ISIL terrorists have destroyed a number of shrines in Iraq and Syria — including Muslim holy sites — to eliminate what they view as heresy.
AFP/Getty Images // The Associated Press VIA social media ISIL terrorists have destroyed a number of shrines in Iraq and Syria — including Muslim holy sites — to eliminate what they view as heresy.
As ISIL terrorists use power drills, bulldozers and explosives to destroy the cultural and architectural heritage of ancient Mesopotamia — Christian, Muslim and pre-Abrahamic from the ancient Assyrian capital Nimrud to the tomb of the Biblical Jonah in Mosul — western curators hoping to preserve what is left are caught in a dilemma.
Some want to buy artifacts to protect and preserve them, such as James Cuno, president of the J. Paul Getty Trust, the world’s wealthiest art institution, who has described the vandalism as “an argument for why portable works of art should be distributed throughout the world and not concentrated in one place.”
But others are loudly calling for an effective ban on trade in Assyrian antiquities and other relics from the war zone. They say the Islamic State of Iraq and the Levant is not simply eradicating the idolatry it denounces as heretical, but in fact is hypocritically selling what it can on a black market, and destroying everything else. In this view, buying artifacts to preserve them in Western galleries is tantamount to funding terrorism.
“If you’re doing that now with Assyrian artifacts, you’re paying (ISIL),” said Clemens Reichel, associate curator of near Eastern archaeology at the Royal Ontario Museum in Toronto, in a lecture this week that labelled the campaign of destruction “cultural genocide.” It was attended by many ethnic Assyrians, Chaldeans and Syriacs, including one young man who, with tears in his eyes, asked in vain for current information on the mosque his grandfather built in the 1970s, and is buried in, which is now being used as an ISIL command post.
The targets of the vandalism include Shia shrines, a Christian monastery, and any relic that ISIL considers idolatrous, including prehistoric statues. Most destroyed sites are Islamic, which Reichel said is “one of the great perversities or paradoxes.”
In Syria, a large majority of artifacts from 34 museums have been secured, Reichel said. But it is open season on the ISIL-controlled Iraqi parts of ancient Mesopotamia, famous as the cradle of civilization, between the Tigris and Euphrates rivers. The archeological heritage here traces back through the Muslim cultures of recent history to early Christians and the ancient polytheistic civilizations of Assyria.
The situation is so dire that western archeologists are even reluctant to express publicly concern for remaining sites for fear ISIL will take notice and destroy them too.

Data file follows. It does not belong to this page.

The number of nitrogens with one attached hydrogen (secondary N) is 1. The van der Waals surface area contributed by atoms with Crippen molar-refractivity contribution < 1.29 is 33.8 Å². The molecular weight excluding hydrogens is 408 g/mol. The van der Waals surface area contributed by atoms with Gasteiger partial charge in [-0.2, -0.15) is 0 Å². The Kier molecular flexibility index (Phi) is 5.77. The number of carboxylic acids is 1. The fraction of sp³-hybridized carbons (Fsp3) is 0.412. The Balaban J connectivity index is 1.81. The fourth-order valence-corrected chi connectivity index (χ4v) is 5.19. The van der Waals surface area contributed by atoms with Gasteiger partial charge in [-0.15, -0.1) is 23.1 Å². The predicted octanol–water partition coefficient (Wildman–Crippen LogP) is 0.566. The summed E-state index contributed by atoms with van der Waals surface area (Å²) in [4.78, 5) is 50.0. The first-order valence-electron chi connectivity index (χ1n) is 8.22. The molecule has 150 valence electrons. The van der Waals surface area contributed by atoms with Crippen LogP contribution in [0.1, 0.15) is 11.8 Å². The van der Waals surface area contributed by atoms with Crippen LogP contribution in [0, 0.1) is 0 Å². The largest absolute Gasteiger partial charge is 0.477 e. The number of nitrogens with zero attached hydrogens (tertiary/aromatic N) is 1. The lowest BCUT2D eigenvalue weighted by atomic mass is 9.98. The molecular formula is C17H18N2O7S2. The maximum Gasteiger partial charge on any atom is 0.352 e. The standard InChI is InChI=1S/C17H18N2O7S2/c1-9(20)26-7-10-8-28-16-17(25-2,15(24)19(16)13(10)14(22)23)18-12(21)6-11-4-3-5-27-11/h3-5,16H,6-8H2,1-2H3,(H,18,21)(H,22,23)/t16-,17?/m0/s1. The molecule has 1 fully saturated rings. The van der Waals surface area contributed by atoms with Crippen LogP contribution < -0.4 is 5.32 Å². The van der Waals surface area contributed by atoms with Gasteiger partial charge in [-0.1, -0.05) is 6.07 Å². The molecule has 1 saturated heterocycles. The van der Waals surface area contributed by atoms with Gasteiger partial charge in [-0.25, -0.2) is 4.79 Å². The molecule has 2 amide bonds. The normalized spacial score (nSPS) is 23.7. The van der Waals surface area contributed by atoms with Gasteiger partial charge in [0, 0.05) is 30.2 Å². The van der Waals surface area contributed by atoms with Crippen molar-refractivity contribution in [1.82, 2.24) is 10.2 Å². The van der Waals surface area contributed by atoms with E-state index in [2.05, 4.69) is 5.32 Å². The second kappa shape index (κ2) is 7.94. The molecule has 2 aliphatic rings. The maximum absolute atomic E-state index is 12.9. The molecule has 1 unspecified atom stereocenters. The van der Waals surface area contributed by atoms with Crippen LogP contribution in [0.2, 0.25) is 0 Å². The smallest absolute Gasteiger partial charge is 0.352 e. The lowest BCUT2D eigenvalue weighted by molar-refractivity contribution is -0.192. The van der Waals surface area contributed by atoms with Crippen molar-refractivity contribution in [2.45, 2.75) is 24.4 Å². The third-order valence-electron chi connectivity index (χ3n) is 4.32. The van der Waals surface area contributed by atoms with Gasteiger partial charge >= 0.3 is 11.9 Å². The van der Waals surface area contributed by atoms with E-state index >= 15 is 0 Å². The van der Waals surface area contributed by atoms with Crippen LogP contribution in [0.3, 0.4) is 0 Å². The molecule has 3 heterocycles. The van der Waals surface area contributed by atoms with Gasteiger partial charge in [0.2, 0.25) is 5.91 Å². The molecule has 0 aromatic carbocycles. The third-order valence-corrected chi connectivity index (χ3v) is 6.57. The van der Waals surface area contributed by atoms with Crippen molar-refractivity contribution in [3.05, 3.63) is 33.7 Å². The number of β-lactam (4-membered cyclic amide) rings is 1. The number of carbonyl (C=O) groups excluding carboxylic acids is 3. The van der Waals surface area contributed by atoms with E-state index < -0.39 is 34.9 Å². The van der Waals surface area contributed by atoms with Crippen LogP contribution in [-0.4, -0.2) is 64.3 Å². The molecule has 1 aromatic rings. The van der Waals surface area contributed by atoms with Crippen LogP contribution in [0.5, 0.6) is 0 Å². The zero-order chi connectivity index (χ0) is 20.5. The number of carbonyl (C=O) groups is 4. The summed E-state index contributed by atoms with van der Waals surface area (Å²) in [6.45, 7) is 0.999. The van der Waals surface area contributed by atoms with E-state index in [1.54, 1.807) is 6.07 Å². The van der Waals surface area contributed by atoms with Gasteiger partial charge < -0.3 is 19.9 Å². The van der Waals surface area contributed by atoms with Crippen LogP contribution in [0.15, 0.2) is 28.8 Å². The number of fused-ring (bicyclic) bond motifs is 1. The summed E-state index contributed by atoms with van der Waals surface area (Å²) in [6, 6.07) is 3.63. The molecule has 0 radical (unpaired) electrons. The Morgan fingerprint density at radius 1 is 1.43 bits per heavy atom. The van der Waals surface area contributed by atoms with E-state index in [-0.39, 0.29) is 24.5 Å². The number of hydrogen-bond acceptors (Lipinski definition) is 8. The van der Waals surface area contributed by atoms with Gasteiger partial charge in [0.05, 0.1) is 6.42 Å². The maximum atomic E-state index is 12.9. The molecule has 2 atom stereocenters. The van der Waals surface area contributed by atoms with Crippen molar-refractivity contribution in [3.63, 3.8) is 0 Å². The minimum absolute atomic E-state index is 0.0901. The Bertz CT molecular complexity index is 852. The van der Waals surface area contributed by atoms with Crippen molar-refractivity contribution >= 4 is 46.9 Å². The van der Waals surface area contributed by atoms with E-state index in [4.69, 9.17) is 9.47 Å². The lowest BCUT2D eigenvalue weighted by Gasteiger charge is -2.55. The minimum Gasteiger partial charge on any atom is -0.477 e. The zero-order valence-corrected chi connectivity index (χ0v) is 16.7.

“They literally follow us on Twitter,” Reichel said.
Tombs are a particular target, such as the tomb of Seth, and the famous Tomb of the Girl in Mosul, dedicated to a girl who is said to have died of a broken heart. It was bulldozed last year. Even the tomb of Saddam Hussein, the dictator who was ousted by the 2003 U.S. invasion of Iraq and then hung by the country he once ruled, was destroyed last month in his birthplace Tikrit.
The campaign began in earnest with the fall of Mosul last summer, but recent weeks have seen the desecration ramp up dramatically. In February, the Mosul Museum was raided, and images broadcast of men destroying reliefs and statuary from Nineveh and Nimrud, capitals of ancient Assyria, and statues of kings and gods from Hatra dating to 300 B.C.
In March, the archeological sites themselves were targeted. In a video this week, ISIL men are seen destroying artifacts at Nimrud before a massive explosion destroyed the site entirely, more than three millennia after it was first established.
“This destruction, occurring at an unprecedented scale, represents an irreparable loss of cultural heritage — not only for Iraq but for all humanity,” the ROM said in a statement.
News reports have claimed some destroyed artifacts from museums were “fakes,” but Reichel pointed out they are in fact restored originals that can be seen in videos breaking along the seams of repaired cracks.
“What I find amazing is the level of documentation these videos contain,” Reichel said. “The level of video documentation is almost commendable at times.”
He called for prosecution of “cultural genocide” as a war crime. Genocide is a controversial term, and debates rage about its proper application everywhere from Turkey to Cambodia to Canada, but it is focused on human deaths. Reichel said destruction of culture “serves the same purpose.” In ISIL’s case, that purpose is to create a “tabula rasa,” Latin for blank slate, in which to establish its caliphate. He denied he was valuing archeology over human life. “We’re connecting it with the human tragedy,” he said.
Reichel dedicated his lecture to Donny George Youkhanna, the leading Iraqi archeologist who was instrumental in protecting and recovering artifacts from the Iraqi museum after it was looted following the U.S. invasion in 2003. Exiled for his own safety in 2006, he died of a heart attack in Toronto’s Pearson airport in 2011.
Despite all this, Reichel said he retains a certain optimism that the present will not entirely destroy the past. “This is not going to undo the understanding of ancient Assyria,” he said.